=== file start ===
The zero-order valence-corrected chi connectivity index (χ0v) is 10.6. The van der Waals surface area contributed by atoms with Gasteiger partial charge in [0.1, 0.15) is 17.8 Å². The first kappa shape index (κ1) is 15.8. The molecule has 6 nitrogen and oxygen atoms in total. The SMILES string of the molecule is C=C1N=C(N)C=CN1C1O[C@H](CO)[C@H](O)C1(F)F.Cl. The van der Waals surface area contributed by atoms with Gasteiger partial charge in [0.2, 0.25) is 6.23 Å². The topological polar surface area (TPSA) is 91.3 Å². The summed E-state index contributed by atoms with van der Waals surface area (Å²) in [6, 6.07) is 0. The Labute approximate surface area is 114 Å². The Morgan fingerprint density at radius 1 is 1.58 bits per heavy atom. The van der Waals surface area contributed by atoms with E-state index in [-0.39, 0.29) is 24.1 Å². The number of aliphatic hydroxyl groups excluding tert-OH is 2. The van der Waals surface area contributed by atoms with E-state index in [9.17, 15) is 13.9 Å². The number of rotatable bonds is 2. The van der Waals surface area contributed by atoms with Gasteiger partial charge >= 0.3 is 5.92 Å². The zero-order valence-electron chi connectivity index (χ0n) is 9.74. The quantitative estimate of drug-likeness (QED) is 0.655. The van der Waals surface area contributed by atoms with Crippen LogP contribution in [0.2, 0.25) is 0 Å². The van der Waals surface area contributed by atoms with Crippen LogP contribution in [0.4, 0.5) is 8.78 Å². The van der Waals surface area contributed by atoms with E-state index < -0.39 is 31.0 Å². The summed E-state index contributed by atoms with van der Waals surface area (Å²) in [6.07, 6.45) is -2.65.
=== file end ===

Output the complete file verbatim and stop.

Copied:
The zero-order valence-corrected chi connectivity index (χ0v) is 10.6. The van der Waals surface area contributed by atoms with Gasteiger partial charge in [0.1, 0.15) is 17.8 Å². The first kappa shape index (κ1) is 15.8. The molecule has 6 nitrogen and oxygen atoms in total. The SMILES string of the molecule is C=C1N=C(N)C=CN1C1O[C@H](CO)[C@H](O)C1(F)F.Cl. The van der Waals surface area contributed by atoms with Gasteiger partial charge in [0.2, 0.25) is 6.23 Å². The topological polar surface area (TPSA) is 91.3 Å². The summed E-state index contributed by atoms with van der Waals surface area (Å²) in [6, 6.07) is 0. The Labute approximate surface area is 114 Å². The Morgan fingerprint density at radius 1 is 1.58 bits per heavy atom. The van der Waals surface area contributed by atoms with E-state index in [-0.39, 0.29) is 24.1 Å². The number of aliphatic hydroxyl groups excluding tert-OH is 2. The van der Waals surface area contributed by atoms with E-state index in [9.17, 15) is 13.9 Å². The number of rotatable bonds is 2. The van der Waals surface area contributed by atoms with Gasteiger partial charge >= 0.3 is 5.92 Å². The zero-order valence-electron chi connectivity index (χ0n) is 9.74. The quantitative estimate of drug-likeness (QED) is 0.655. The van der Waals surface area contributed by atoms with Crippen LogP contribution in [0.2, 0.25) is 0 Å². The van der Waals surface area contributed by atoms with Crippen LogP contribution in [0.4, 0.5) is 8.78 Å². The van der Waals surface area contributed by atoms with E-state index < -0.39 is 31.0 Å². The summed E-state index contributed by atoms with van der Waals surface area (Å²) in [6.07, 6.45) is -2.65.